The precise position and shape of the Dpp organizer along the A side of the A/P boundary are important for normal growth and patterning of the wing. It has been proposed that the segregation of cells at the A/P boundary contributes to maintain this precise position and shape of the Dpp organizer in the growing wing disc epithelium. It is intriguing to notice that the Dpp-organizing activity itself plays a role in the segregation of A and P cells, suggesting that the Dpp-organizing activity contributes to maintain its own position. It will be interesting to investigate whether other organizers associated with compartment boundaries have similar functions (Shen, 2005).

Dependence of Drosophila wing imaginal disc cytonemes on Decapentaplegic

The anterior/posterior (A/P) and dorsal/ventral (D/V) compartment borders that subdivide the wing imaginal discs of Drosophila third instar larvae are each associated with a developmental organizer. Decapentaplegic, a member of the transforming growth factor-ß superfamily, embodies the activity of the A/P organizer. It is produced at the A/P organizer and distributes in a gradient of decreasing concentration to regulate target genes, functioning non-autonomously to regulate growth and patterning of both the anterior and posterior compartments. Wingless is produced at the D/V organizer and embodies its activity. The mechanisms that distribute Dpp and Wg are not known, but proposed mechanisms include extracellular diffusion, successive transfers between neighbouring cells, vesicle-mediated movement, and direct transfer via cytonemes. Cytonemes are actin-based filopodial extensions that have been found to orient towards the A/P organizer from outlying cells. This study shows that in the wing disc, cytonemes orient toward both the A/P and D/V organizers, and that their presence and orientation correlates with Dpp signalling. The Dpp receptor, Thickveins (Tkv), is present in punctae that move along cytonemes. These observations are consistent with a role for cytonemes in signal transduction (Hsiung, 2005).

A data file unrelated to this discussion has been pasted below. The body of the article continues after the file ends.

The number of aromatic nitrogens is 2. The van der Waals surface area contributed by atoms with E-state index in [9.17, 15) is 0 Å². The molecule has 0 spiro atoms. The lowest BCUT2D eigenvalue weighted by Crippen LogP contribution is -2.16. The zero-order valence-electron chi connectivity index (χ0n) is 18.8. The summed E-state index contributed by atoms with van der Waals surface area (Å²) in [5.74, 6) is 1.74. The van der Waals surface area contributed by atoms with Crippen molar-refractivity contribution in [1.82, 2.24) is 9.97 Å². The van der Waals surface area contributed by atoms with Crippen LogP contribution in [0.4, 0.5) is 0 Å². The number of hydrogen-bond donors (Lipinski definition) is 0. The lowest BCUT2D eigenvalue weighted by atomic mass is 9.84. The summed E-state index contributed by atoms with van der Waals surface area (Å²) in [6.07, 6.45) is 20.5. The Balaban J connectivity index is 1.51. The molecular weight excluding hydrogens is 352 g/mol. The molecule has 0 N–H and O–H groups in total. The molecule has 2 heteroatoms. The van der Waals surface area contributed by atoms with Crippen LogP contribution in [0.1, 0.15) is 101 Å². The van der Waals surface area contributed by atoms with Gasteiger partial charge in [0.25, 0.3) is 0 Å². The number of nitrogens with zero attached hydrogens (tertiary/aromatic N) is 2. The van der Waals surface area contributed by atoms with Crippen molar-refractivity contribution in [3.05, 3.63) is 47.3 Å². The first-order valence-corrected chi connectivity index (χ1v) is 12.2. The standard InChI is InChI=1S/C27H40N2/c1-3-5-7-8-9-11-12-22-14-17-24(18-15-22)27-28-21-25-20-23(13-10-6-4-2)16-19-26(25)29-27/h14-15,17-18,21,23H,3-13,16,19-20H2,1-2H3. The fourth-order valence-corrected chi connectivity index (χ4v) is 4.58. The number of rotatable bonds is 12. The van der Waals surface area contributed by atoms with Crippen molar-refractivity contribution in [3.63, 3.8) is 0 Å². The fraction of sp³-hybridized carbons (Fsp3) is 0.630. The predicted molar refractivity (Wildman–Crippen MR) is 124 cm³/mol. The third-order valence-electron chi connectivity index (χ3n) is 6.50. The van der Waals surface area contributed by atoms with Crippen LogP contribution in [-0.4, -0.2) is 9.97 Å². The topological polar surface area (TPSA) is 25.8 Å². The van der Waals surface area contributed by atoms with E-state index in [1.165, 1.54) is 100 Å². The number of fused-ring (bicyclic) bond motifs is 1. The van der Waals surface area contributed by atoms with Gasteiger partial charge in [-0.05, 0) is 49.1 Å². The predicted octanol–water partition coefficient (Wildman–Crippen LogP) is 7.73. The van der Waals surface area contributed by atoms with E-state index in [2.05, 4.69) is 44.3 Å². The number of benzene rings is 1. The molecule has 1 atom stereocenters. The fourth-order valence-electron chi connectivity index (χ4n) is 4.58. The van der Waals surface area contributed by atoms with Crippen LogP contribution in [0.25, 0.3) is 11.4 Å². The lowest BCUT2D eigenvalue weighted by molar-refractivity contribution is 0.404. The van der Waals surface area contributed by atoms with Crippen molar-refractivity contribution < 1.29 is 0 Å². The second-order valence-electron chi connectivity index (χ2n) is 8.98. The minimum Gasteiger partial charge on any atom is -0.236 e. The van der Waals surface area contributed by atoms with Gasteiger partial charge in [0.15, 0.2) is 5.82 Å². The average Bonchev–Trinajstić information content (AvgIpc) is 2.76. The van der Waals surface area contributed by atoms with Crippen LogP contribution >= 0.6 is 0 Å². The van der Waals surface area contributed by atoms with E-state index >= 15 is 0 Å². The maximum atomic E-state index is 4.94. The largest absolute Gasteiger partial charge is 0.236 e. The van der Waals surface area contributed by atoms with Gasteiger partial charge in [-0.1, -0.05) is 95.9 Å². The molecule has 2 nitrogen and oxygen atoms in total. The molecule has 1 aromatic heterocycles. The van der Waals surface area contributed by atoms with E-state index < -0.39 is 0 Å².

Cytonemes appear as fluorescent strands emanating from the apical surface of disc cells that express green fluorescent protein (GFP). Using standard epifluorescence microscopy, cytonemes are visible only if neighbouring cells have low background fluorescence, only in unfixed discs, and only if they extend in a single optical plane. The contour of the apical surface of the notum primordium is rather flat, and cytonemes can be imaged in this region in discs that are suspended in liquid. However, the wing pouch primordium is convex, and cytonemes can be imaged only in discs that have been slightly flattened. The fragile nature of disc cells requires that physical and osmotic insults be minimized, and the methods developed to image wing cytonemes avoid rupture, delamination and other responses to injury (Hsiung, 2005).

Small clones (averaging 10-15 cells) expressing CD8-GFP are visible in a speckled pattern. High-magnification views of clones in similar discs reveals cytonemes extending outwards from some, but not all clones. On the basis of the presence or absence of cytonemes and on the orientation of cytonemes, three regions of the disc can be distinguished. In the wing blade primordium, approximately 20% of the clones extended cytonemes oriented toward either the A/P or D/V compartment borders. More than 95% of these clones had cytonemes oriented toward one of the two borders, and <5% had cytonemes oriented toward both. It has not been possible to establish whether all cells extend cytonemes, whether cells can extend more than one cytoneme, or whether a single cell can extend cytonemes toward both axes. A/P cytonemes as long as 80.2 microm have been recorded; the average length in these preparations is 20.8 microm. D/V cytonemes were shorter, averaging 8.8 microm (Hsiung, 2005).